6. ‘A Nest of Gentry’ by Andrei Konchalovsky

A middle-aged landowner returns to Russia from Paris, where his family life is a total shambles. Fyodor Lavretsky hasn’t been home for a decade and hopes to heal his spiritual wounds on his family estate. 

Things start to look up after the nobleman comes across Elizaveta (portrayed by Irina Kupchenko). Lavretsky (who is still married) fancies the young girl, but can they ever be together? 

The 1969 movie, based on Ivan Turgenev’s 1859 novel, is a sad and lyrical story about emotional fragility and nostalgia, dreams and sacrifices, romantic impulses and selfless altruism. Who knew the road to happiness was going to be so steep? That’s one of those eternal questions. ‘A Nest of Gentry’ is a pensive meditation on the human condition, with no immediate answers.

Watch it with English subtitles here

7. ‘Several Days From The Life Of Oblomov’ by Nikita Mikhalkov

His laziness is legendary. Ilya Ilyich Oblomov spends most of his time lying on the couch. His bed is his office, 24/7.

The moment the nobleman is about to get active, he calls his servant Zakhar and continues to fritter away time in bed. He knows that his family estate has to be taken care of, but knowing and doing aren’t the same. Oblomov catapults innate laziness to the top tier of procrastination. And he can afford it! His philosophy is simple: Why make things better when it’s easier to put up with things the way they are.

Nikita Mikhalkov puts the Russian culture of laxness and do-nothingness under a microscope in his eye-opening 1979 movie. His screen version of Ivan Goncharov’s 1859 novel is built on a pair of brilliant performances by Oleg Tabakov and Yuri Bogatyrev.

Watch it with English subtitles here

8. ‘The Flight’ by Aleksandr Alov & Vladimir Naumov

If, when reading Mikhail Bulgakov’s play ‘Flight’ or his novel ‘White Guard’, you don’t feel the hustle and bustle of the 1920s, then watching the movie you unconsciously become aware of the smashing weight of grief and frustration. Elena Bulgakova, the writer’s third wife and soulmate, was a consultant for the movie, helping the director duo find the right note and capture the internal psychology of the main characters, including General Khludov, brilliantly portrayed by Vladislav Dvorzhetsky.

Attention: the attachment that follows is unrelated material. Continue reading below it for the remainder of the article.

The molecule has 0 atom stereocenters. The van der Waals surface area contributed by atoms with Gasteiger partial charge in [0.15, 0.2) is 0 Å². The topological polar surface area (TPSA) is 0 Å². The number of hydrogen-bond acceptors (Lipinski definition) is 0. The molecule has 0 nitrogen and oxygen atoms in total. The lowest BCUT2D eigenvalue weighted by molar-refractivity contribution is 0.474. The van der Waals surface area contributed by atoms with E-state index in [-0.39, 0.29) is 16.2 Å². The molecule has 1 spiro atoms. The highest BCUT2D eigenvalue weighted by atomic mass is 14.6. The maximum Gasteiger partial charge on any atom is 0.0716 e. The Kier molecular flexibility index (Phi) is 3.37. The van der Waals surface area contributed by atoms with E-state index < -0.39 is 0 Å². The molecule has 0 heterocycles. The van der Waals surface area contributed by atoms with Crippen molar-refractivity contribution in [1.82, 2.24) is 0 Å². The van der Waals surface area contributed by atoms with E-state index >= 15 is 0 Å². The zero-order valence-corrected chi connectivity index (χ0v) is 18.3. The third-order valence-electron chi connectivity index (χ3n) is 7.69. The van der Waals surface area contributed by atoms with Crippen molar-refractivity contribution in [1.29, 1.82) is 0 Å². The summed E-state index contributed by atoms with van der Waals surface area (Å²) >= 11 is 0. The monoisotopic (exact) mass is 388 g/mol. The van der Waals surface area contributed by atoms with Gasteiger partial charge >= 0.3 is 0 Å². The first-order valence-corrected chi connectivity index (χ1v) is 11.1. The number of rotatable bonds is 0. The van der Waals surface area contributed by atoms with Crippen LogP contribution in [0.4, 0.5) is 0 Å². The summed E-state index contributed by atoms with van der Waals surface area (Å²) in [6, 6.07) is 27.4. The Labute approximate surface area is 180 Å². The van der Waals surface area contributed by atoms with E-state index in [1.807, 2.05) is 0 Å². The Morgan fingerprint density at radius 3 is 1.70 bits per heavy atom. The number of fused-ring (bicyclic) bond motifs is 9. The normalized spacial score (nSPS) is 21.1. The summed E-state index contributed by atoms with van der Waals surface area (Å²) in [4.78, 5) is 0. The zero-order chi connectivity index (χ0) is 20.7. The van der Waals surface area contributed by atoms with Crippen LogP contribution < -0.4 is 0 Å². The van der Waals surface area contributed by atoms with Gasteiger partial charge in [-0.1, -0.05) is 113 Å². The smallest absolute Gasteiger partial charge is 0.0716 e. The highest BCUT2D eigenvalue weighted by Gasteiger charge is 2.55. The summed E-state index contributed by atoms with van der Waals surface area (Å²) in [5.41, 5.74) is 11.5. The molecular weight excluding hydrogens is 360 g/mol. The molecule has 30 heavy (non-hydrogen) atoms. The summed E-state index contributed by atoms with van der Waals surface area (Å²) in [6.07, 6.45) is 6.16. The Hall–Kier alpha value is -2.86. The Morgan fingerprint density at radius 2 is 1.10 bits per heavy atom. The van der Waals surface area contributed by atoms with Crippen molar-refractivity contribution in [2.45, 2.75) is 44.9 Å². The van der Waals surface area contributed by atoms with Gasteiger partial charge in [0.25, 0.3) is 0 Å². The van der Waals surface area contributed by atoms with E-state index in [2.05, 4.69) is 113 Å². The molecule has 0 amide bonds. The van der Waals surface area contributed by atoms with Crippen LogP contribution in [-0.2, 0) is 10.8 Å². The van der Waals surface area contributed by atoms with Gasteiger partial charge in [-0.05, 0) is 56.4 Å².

When ‘The Flight’ premiered in 1971, it was one of the few Soviet movies that lifted the curtain on the Russian Civil War and the collapse of the anti-Bolshevik White Movement. The beaten White troops are shown in the movie not as a “bunch of bourgeois bandits” (as was often the case before), but as all sorts of people whose lives are blighted by failure, whose future is in peril and who can scarcely get through their present life in exile abroad. Civilians and former generals, artists and engineers, government officials and successful businessmen – after the Russian revolution of 1917, millions of citizens fled Russia. They have lost everything, including their biggest and most coveted treasure, their homeland. ‘The Flight’ captures the extent of their suffering better than a thousand words.

9. ‘And Quiet Flows the Don’ by Sergei Gerasimov

‘And Quiet Flows the Don’ is a classic piece of cinema. The three-part 1957 Soviet movie, directed by Sergei Gerasimov, has stood the test of time and still stands up to a lot of pondering. 

It is based on the novel of the same name by Mikhail Sholokhov. In 1965, the prominent Soviet writer was awarded the Nobel Prize for Literature for his epic novel, hailed as one of the most important works of 20th century Russian literature.  

In short, ‘And Quiet Flows the Don’ is a historical drama about the lives of Don Cossacks during the First World War and the Russian Civil War. The saga has been compared in scale and grandeur to Tolstoy’s ‘War and Peace’. Sholokhov's realism is sky-high indeed. His descriptions of the war can make your hair stand on end. The novel is awash with pain, blood, fear, love and hatred. And it’s that rare case when the movie has everything the book has in the way of drama, passion and pain.

Watch it with English subtitles here

10. ‘Vassa’ by Gleb Panfilov

Inna Churikova delivered an outstanding performance in ‘Vassa’, directed by her husband Gleb Panfilov and based on Maxim Gorky’s famous play. The actress, who is renowned for her strong screen presence, plays the title character, Vassa Zheleznova. Her reputation precedes her: Vassa is the iron lady, the epitome of strength, power and stamina. 

On paper, the merchant woman has everything one can only dream of: wealth, family, status, social connections and respect. In reality, Vassa’s husband is a libertine, her brother is a sinner who squanders his sister’s fortune, while her children are not interested in taking over the family business. No amount of money can buy the strong-willed millionairess harmony and hopefulness.

READ MORE: 10 Soviet actresses you should know (PHOTOS+VIDEOS)

But, the 1982 movie portrays Vassa not as a tough woman who you know you shouldn’t cross, but rather as someone unable to transform the energy of suffering into the energy of existence. That’s Vassa’s only weakness, indeed.